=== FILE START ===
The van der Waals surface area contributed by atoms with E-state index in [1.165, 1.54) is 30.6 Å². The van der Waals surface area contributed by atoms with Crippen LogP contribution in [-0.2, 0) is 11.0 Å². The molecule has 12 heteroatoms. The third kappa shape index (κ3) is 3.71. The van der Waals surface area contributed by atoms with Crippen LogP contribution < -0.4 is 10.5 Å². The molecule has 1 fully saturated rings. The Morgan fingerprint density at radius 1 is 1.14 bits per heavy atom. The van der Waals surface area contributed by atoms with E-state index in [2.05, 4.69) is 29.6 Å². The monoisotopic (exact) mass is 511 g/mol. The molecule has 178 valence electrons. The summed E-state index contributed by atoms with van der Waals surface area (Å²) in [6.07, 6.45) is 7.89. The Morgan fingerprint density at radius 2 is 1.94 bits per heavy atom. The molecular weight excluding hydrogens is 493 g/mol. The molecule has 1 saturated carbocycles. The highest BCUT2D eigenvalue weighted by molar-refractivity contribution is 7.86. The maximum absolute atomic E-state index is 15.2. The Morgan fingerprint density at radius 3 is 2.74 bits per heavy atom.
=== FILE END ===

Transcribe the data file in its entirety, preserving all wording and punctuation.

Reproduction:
The van der Waals surface area contributed by atoms with E-state index in [1.165, 1.54) is 30.6 Å². The van der Waals surface area contributed by atoms with Crippen LogP contribution in [-0.2, 0) is 11.0 Å². The molecule has 12 heteroatoms. The third kappa shape index (κ3) is 3.71. The van der Waals surface area contributed by atoms with Crippen LogP contribution < -0.4 is 10.5 Å². The molecule has 1 fully saturated rings. The Morgan fingerprint density at radius 1 is 1.14 bits per heavy atom. The van der Waals surface area contributed by atoms with E-state index in [2.05, 4.69) is 29.6 Å². The monoisotopic (exact) mass is 511 g/mol. The molecule has 178 valence electrons. The summed E-state index contributed by atoms with van der Waals surface area (Å²) in [6.07, 6.45) is 7.89. The Morgan fingerprint density at radius 2 is 1.94 bits per heavy atom. The molecular weight excluding hydrogens is 493 g/mol. The molecule has 1 saturated carbocycles. The highest BCUT2D eigenvalue weighted by molar-refractivity contribution is 7.86. The maximum absolute atomic E-state index is 15.2. The Morgan fingerprint density at radius 3 is 2.74 bits per heavy atom.